The latest issue of our Top 5 New York City Churches was devoted to the Riverside Church. Today you’ll discover the #2 of our top: the St Paul’s Chapel. One of the most indelible images of downtown Manhattan in the days following the attacks of September 11th was that of the dust covered St. Paul’s Chapel standing defiantly in what was once the shadow of the World Trade Center. The quant chapel, located literally steps from the footprint of the towers survived the attack remarkably unscathed. Images of the New York chapel quickly gained recognition around the world as a symbol of fortitude and strength during the city’s greatest tragedy. The church’s role in 9/11 tells only a small fraction of the chapel’s history, one dating all the way back to 1766.
St. Paul’s Chapel is Manhattan’s oldest public building in continuous use and the island’s only remaining colonial-era church. On April 30th, 1789 George Washington worshipped at the chapel on the day of his presidential inauguration. Today a painting depicting the Great Seal of the United States sits above the pew supposedly used by Washington. The building was named a national historic landmark in 1960, and for good reason. A unit led by officer Alexander Hamilton drilled in the chapel’s yards during the American Revolutionary War, and the structure survived the Great New York City Fire of 1776 that burned much of the are around Wall Street. Read the entire story here…»
Today’s New York video tour will take you for a stroll along Broadway, one of the most famous avenues in New York City. Our first stop on Broadway will be the Financial District!
Broadway runs the length of Manhattan, from its southern tip, called Bowling Green to the northern tip of the island and continues in the Bronx, crossing most Manhattan’s neighborhoods.
There are many things to see and many vacation rentals along such a famous stretch of road that runs south to north across a city like New York. In our video series “All Along Broadway” we will split this historic stretch of road into smaller sections, making it easier to take it all in. In today’s video we explore the Financial District.
“All Along Broadway” – Video Tour of Broadway in the Financial District. (5:28)
Broadway is the oldest street in New York City. Originally it was a trail used by the Native Americans of the area, and later it was used by Dutch settlers to travel to the northern forests to hunt. Read the entire story here…»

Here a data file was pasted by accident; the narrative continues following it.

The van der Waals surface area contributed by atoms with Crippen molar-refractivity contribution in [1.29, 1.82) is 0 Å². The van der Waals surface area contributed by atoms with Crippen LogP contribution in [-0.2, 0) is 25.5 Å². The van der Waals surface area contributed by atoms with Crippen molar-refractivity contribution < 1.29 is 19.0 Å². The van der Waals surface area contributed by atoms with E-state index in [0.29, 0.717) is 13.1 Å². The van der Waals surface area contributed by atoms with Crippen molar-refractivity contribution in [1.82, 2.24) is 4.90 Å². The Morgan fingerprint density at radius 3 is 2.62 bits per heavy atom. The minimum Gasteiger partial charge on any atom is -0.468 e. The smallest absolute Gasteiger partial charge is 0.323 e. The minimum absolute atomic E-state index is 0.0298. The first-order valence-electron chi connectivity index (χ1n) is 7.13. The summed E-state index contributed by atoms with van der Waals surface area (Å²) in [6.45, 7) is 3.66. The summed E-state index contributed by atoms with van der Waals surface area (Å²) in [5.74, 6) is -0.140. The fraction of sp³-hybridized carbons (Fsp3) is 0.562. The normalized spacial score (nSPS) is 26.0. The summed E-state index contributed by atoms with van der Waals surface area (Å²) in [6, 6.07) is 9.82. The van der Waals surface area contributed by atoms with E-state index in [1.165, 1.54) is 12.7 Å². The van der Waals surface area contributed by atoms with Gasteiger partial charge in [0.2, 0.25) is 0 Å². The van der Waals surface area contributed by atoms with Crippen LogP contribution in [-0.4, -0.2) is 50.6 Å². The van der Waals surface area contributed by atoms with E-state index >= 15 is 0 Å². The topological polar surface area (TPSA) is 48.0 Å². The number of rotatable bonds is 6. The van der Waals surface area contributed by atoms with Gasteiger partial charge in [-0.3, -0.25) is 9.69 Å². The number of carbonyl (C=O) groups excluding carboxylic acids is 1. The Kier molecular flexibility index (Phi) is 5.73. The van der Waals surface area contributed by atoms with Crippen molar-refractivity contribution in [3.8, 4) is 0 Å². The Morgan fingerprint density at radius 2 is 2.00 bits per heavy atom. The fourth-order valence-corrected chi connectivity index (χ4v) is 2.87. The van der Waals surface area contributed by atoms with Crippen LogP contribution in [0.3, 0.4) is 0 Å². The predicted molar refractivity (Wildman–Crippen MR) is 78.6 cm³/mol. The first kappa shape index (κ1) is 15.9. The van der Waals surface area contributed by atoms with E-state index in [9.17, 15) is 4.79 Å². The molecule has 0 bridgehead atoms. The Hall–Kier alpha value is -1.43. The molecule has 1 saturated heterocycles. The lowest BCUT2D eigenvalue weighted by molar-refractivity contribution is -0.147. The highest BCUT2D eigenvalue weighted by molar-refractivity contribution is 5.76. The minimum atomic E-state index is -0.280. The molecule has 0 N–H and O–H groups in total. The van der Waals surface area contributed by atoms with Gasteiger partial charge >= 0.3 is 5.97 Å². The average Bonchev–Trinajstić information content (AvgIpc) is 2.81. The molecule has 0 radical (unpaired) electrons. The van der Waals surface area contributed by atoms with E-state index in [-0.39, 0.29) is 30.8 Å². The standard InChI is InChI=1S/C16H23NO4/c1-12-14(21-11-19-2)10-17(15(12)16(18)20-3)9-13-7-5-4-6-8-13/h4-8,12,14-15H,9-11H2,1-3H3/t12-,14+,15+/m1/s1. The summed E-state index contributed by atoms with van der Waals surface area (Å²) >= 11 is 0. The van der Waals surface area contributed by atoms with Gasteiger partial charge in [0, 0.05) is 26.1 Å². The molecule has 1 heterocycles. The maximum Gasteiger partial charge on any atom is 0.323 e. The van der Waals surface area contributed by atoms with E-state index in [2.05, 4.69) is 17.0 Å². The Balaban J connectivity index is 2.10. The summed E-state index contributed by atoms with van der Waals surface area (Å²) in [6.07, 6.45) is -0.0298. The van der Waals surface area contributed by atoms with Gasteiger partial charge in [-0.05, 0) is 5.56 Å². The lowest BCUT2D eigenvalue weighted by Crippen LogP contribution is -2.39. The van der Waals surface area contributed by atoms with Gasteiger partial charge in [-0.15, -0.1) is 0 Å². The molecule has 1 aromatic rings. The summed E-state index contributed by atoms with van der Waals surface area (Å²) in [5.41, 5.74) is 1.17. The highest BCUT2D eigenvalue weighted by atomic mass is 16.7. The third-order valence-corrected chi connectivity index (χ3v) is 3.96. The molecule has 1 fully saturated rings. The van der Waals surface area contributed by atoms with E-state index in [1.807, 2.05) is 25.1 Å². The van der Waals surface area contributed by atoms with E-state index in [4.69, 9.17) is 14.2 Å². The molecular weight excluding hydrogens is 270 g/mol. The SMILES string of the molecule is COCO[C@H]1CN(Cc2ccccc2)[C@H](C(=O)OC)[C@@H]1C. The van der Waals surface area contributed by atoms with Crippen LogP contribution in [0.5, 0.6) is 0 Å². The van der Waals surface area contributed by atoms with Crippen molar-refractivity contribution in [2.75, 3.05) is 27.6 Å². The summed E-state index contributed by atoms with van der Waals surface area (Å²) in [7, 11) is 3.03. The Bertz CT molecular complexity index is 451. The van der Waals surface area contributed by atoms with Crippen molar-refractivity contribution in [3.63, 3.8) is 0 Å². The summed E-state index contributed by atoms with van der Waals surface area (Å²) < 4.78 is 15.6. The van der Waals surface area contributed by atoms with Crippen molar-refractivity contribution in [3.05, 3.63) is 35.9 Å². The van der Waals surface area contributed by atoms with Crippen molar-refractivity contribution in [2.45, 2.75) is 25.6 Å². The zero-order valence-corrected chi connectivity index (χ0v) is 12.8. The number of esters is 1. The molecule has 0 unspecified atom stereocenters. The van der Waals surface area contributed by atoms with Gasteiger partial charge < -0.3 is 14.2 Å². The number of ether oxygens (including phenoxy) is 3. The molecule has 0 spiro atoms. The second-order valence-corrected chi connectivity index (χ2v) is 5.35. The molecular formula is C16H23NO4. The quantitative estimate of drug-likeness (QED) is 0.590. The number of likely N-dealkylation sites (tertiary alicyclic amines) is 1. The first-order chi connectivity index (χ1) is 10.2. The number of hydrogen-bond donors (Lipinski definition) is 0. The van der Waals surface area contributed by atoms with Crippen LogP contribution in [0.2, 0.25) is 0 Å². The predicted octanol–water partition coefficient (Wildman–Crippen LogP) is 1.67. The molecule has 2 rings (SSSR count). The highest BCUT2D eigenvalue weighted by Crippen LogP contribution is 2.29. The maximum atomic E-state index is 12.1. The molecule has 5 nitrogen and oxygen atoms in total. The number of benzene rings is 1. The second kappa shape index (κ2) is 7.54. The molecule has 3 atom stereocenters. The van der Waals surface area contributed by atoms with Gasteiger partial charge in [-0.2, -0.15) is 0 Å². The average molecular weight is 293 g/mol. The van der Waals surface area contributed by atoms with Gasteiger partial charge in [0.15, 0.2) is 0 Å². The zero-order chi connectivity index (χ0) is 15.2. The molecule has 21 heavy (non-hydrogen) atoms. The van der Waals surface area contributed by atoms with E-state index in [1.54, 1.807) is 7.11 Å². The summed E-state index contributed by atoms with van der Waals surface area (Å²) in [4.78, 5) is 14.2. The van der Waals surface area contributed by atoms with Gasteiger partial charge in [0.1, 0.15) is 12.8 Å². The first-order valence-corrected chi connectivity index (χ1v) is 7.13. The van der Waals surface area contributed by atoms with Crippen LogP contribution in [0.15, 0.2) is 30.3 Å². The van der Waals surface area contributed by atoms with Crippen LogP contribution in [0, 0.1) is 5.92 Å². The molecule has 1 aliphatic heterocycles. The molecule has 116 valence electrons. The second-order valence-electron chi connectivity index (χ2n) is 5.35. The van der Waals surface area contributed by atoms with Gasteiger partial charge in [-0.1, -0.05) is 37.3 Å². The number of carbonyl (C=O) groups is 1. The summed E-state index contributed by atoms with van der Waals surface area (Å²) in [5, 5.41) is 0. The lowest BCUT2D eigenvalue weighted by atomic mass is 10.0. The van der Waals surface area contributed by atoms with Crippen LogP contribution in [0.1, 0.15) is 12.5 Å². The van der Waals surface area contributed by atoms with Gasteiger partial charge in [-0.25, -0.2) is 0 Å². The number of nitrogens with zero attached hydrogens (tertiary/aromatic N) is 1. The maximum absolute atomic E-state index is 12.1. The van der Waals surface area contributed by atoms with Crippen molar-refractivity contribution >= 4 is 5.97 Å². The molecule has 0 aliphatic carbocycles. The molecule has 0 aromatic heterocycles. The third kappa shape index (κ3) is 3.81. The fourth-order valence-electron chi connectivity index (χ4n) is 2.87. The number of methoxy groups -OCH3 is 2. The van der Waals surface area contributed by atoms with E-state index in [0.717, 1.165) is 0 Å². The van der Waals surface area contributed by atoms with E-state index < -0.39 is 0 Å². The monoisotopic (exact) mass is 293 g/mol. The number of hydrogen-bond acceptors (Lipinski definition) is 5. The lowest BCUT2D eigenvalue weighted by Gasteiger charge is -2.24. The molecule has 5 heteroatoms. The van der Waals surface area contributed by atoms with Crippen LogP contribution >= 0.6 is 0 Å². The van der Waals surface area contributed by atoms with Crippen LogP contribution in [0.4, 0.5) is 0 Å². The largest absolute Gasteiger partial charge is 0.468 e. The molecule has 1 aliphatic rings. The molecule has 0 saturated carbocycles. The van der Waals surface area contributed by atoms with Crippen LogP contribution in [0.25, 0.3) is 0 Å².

Trinity Church in New York's Financial District Photo
Located at the intersection of Wall Street and Broadway in the Financial District, Trinity Church has been at the heart of a changing New York for centuries. The old pillar of the rapidly changing neighborhood represents a Downtown New York that no longer exists, one in which this district was not only the financial hub of the city, but also the communal and spiritual center of New York.
The Gothic Trinity Church standing today is actually the third structure to hold the name at this address. The first Trinity Church was burned to the ground, like much of Downtown Manhattan, in the Great New York City Fire of 1776. The second Trinity Church was consecrated in 1790 but was torn down 49 years later due to a weakening of the structure from heavy snows. The third Trinity Church, the one still standing proudly today, was consecrated in 1846. The current structure is often considered one of the finest examples of Neo Gothic architecture in the United States. The structure includes a towering spire that was the highest point in New York for about 45 years until it was inevitably surpassed. Perhaps the most interesting aspect of the church is the Cemetery located on the grounds of the church. Alexander Hamilton was buried on church grounds along with other well-known early Americans, some of whose deaths predate the current Trinity Church. Like St. Paul’s Chapel, which is considered a part of the Trinity congregation, Trinity Church played an important role in the events and aftermath of the attacks of September 11, 2001. The church provided refuge for people fleeing the debris as the towers collapsed and was important in providing religious and support services to the recovery effort workers. Read the entire story here…»
Downtown Manhattan gets a bad rap. Uptown New Yorkers rarely venture past the village and if they do it’s only to conduct business. Tourists often hunker down among the bright lights of Midtown, and the bohemian types from the Village and Lower East Side are, well, too hip to leave the neighborhood (unless, of course, they’re headed to Brooklyn).
Downtown Manhattan has played a huge role in the history of North America. It’s the site of the first Dutch Settlement of New York in the early 17th century, the inauguration of the first American president, George Washington and the birthplace of the American skyscraper. In the 19th century millions of immigrants first touched American soil in lower Manhattan. Read the entire story here…»
All information regarding apartments and properties on www.nyhabitat.com is from sources deemed reliable. It is submitted subject to errors, omissions, change of price, commission or conditions, or withdrawal without notice. Photographs, descriptions and information about the rentals reflect conditions at the time the photographs were taken or the descriptions or information obtained. All dimensions and surfaces are approximate.